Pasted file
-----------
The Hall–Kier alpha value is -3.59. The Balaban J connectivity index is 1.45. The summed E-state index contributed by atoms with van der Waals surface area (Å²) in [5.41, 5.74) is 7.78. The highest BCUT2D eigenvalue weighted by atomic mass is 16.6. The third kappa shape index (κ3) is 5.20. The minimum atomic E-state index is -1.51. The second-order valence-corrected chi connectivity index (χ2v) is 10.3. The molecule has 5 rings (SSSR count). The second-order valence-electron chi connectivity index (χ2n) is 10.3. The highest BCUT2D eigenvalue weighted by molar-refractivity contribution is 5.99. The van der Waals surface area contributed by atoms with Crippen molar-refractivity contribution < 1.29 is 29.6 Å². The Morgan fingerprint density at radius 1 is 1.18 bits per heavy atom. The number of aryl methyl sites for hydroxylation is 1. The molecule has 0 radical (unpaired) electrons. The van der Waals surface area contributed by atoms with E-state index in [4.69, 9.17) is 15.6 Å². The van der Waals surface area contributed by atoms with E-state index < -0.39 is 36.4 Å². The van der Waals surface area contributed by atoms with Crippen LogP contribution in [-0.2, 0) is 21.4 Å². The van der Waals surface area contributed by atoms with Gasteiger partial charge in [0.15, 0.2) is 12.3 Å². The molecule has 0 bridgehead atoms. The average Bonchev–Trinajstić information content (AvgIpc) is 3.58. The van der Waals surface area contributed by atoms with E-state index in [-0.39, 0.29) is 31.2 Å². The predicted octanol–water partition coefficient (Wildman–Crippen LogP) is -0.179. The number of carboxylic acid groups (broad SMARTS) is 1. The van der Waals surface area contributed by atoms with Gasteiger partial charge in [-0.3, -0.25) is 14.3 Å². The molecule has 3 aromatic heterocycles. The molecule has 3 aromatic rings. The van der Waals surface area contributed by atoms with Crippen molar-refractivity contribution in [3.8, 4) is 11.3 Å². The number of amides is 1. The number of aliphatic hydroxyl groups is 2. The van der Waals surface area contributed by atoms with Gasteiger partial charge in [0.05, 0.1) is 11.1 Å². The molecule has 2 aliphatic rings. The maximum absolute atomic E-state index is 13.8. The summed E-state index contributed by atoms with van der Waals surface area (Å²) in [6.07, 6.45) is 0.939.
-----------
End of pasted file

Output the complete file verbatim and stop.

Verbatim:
The Hall–Kier alpha value is -3.59. The Balaban J connectivity index is 1.45. The summed E-state index contributed by atoms with van der Waals surface area (Å²) in [5.41, 5.74) is 7.78. The highest BCUT2D eigenvalue weighted by atomic mass is 16.6. The third kappa shape index (κ3) is 5.20. The minimum atomic E-state index is -1.51. The second-order valence-corrected chi connectivity index (χ2v) is 10.3. The molecule has 5 rings (SSSR count). The second-order valence-electron chi connectivity index (χ2n) is 10.3. The highest BCUT2D eigenvalue weighted by molar-refractivity contribution is 5.99. The van der Waals surface area contributed by atoms with Crippen molar-refractivity contribution < 1.29 is 29.6 Å². The Morgan fingerprint density at radius 1 is 1.18 bits per heavy atom. The number of aryl methyl sites for hydroxylation is 1. The molecule has 0 radical (unpaired) electrons. The van der Waals surface area contributed by atoms with E-state index in [4.69, 9.17) is 15.6 Å². The van der Waals surface area contributed by atoms with E-state index < -0.39 is 36.4 Å². The van der Waals surface area contributed by atoms with Crippen LogP contribution in [-0.2, 0) is 21.4 Å². The van der Waals surface area contributed by atoms with Gasteiger partial charge in [0.15, 0.2) is 12.3 Å². The molecule has 0 bridgehead atoms. The average Bonchev–Trinajstić information content (AvgIpc) is 3.58. The van der Waals surface area contributed by atoms with E-state index in [-0.39, 0.29) is 31.2 Å². The predicted octanol–water partition coefficient (Wildman–Crippen LogP) is -0.179. The number of carboxylic acid groups (broad SMARTS) is 1. The van der Waals surface area contributed by atoms with Gasteiger partial charge in [-0.3, -0.25) is 14.3 Å². The molecule has 3 aromatic heterocycles. The molecule has 3 aromatic rings. The van der Waals surface area contributed by atoms with Crippen molar-refractivity contribution in [3.8, 4) is 11.3 Å². The number of amides is 1. The number of aliphatic hydroxyl groups is 2. The van der Waals surface area contributed by atoms with Gasteiger partial charge in [0.05, 0.1) is 11.1 Å². The molecule has 2 aliphatic rings. The maximum absolute atomic E-state index is 13.8. The summed E-state index contributed by atoms with van der Waals surface area (Å²) in [6.07, 6.45) is 0.939.